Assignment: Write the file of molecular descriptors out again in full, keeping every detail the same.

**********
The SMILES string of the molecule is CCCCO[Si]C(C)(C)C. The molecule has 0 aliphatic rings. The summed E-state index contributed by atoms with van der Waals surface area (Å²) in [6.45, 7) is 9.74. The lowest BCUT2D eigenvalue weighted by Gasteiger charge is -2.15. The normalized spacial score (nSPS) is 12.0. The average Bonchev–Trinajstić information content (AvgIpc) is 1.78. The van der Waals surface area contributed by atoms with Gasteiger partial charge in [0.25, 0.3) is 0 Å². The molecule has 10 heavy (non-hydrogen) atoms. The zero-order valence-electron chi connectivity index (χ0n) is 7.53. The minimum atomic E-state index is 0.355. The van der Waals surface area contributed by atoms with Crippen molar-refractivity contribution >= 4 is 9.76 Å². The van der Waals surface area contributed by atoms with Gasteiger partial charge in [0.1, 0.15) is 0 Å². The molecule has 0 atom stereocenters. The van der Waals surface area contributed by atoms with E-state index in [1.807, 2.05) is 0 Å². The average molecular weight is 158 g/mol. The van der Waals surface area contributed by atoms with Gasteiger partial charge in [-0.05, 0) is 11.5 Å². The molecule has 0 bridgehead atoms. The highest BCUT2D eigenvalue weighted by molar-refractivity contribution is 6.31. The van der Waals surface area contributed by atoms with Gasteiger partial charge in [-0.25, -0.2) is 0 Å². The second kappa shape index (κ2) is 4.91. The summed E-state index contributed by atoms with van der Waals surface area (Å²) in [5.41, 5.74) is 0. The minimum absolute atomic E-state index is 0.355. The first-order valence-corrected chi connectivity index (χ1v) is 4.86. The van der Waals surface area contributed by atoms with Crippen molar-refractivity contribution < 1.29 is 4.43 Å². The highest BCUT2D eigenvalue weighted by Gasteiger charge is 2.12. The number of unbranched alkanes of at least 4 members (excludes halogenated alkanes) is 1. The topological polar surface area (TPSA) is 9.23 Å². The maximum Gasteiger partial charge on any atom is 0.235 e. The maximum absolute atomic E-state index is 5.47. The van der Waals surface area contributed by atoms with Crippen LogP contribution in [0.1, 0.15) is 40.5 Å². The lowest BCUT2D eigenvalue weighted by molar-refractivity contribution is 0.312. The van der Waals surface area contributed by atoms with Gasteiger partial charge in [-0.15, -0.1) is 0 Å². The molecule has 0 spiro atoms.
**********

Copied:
The SMILES string of the molecule is CCCCO[Si]C(C)(C)C. The molecule has 0 aliphatic rings. The summed E-state index contributed by atoms with van der Waals surface area (Å²) in [6.45, 7) is 9.74. The lowest BCUT2D eigenvalue weighted by Gasteiger charge is -2.15. The normalized spacial score (nSPS) is 12.0. The average Bonchev–Trinajstić information content (AvgIpc) is 1.78. The van der Waals surface area contributed by atoms with Gasteiger partial charge in [0.25, 0.3) is 0 Å². The molecule has 10 heavy (non-hydrogen) atoms. The zero-order valence-electron chi connectivity index (χ0n) is 7.53. The minimum atomic E-state index is 0.355. The van der Waals surface area contributed by atoms with Crippen molar-refractivity contribution >= 4 is 9.76 Å². The van der Waals surface area contributed by atoms with Gasteiger partial charge in [0.1, 0.15) is 0 Å². The molecule has 0 atom stereocenters. The van der Waals surface area contributed by atoms with E-state index in [1.807, 2.05) is 0 Å². The average molecular weight is 158 g/mol. The van der Waals surface area contributed by atoms with Gasteiger partial charge in [-0.05, 0) is 11.5 Å². The molecule has 0 bridgehead atoms. The highest BCUT2D eigenvalue weighted by molar-refractivity contribution is 6.31. The van der Waals surface area contributed by atoms with Gasteiger partial charge in [-0.25, -0.2) is 0 Å². The second kappa shape index (κ2) is 4.91. The summed E-state index contributed by atoms with van der Waals surface area (Å²) in [5.41, 5.74) is 0. The minimum absolute atomic E-state index is 0.355. The first-order valence-corrected chi connectivity index (χ1v) is 4.86. The van der Waals surface area contributed by atoms with Crippen molar-refractivity contribution < 1.29 is 4.43 Å². The highest BCUT2D eigenvalue weighted by Gasteiger charge is 2.12. The number of unbranched alkanes of at least 4 members (excludes halogenated alkanes) is 1. The topological polar surface area (TPSA) is 9.23 Å². The maximum Gasteiger partial charge on any atom is 0.235 e. The maximum absolute atomic E-state index is 5.47. The van der Waals surface area contributed by atoms with Crippen LogP contribution in [0.1, 0.15) is 40.5 Å². The lowest BCUT2D eigenvalue weighted by molar-refractivity contribution is 0.312. The van der Waals surface area contributed by atoms with Gasteiger partial charge in [-0.15, -0.1) is 0 Å². The molecule has 0 spiro atoms.